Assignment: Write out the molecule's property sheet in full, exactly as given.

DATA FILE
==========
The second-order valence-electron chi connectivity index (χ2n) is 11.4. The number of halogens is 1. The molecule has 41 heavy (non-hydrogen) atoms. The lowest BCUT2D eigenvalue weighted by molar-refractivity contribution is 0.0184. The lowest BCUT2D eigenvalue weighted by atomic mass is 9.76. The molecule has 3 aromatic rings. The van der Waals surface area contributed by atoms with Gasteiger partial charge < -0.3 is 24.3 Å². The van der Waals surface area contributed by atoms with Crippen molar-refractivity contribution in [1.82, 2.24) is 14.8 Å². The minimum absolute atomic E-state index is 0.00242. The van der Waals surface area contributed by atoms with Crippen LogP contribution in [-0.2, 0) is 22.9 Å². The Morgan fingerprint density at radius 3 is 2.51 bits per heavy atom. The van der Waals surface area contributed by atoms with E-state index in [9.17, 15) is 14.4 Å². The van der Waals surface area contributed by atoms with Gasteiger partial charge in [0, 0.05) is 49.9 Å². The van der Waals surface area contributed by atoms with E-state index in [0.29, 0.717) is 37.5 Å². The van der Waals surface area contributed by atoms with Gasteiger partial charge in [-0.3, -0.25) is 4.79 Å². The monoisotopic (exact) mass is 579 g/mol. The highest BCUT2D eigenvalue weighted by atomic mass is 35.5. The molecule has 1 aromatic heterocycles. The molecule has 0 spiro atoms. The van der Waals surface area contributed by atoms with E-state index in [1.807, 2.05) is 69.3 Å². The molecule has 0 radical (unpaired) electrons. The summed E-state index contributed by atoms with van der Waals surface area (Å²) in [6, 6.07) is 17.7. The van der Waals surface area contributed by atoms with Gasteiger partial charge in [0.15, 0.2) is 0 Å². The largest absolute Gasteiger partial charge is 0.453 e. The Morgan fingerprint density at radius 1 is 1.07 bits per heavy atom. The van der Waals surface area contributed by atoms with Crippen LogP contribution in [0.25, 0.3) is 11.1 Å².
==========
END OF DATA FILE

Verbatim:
The second-order valence-electron chi connectivity index (χ2n) is 11.4. The number of halogens is 1. The molecule has 41 heavy (non-hydrogen) atoms. The lowest BCUT2D eigenvalue weighted by molar-refractivity contribution is 0.0184. The lowest BCUT2D eigenvalue weighted by atomic mass is 9.76. The molecule has 3 aromatic rings. The van der Waals surface area contributed by atoms with Gasteiger partial charge < -0.3 is 24.3 Å². The van der Waals surface area contributed by atoms with Crippen molar-refractivity contribution in [1.82, 2.24) is 14.8 Å². The minimum absolute atomic E-state index is 0.00242. The van der Waals surface area contributed by atoms with Crippen LogP contribution in [-0.2, 0) is 22.9 Å². The Morgan fingerprint density at radius 3 is 2.51 bits per heavy atom. The van der Waals surface area contributed by atoms with E-state index in [9.17, 15) is 14.4 Å². The van der Waals surface area contributed by atoms with Gasteiger partial charge in [0, 0.05) is 49.9 Å². The van der Waals surface area contributed by atoms with E-state index in [0.29, 0.717) is 37.5 Å². The van der Waals surface area contributed by atoms with Gasteiger partial charge in [-0.3, -0.25) is 4.79 Å². The monoisotopic (exact) mass is 579 g/mol. The highest BCUT2D eigenvalue weighted by atomic mass is 35.5. The molecule has 1 aromatic heterocycles. The molecule has 0 spiro atoms. The van der Waals surface area contributed by atoms with E-state index in [1.807, 2.05) is 69.3 Å². The molecule has 0 radical (unpaired) electrons. The summed E-state index contributed by atoms with van der Waals surface area (Å²) in [6, 6.07) is 17.7. The van der Waals surface area contributed by atoms with Gasteiger partial charge in [0.15, 0.2) is 0 Å². The largest absolute Gasteiger partial charge is 0.453 e. The Morgan fingerprint density at radius 1 is 1.07 bits per heavy atom. The van der Waals surface area contributed by atoms with Crippen LogP contribution in [0.25, 0.3) is 11.1 Å².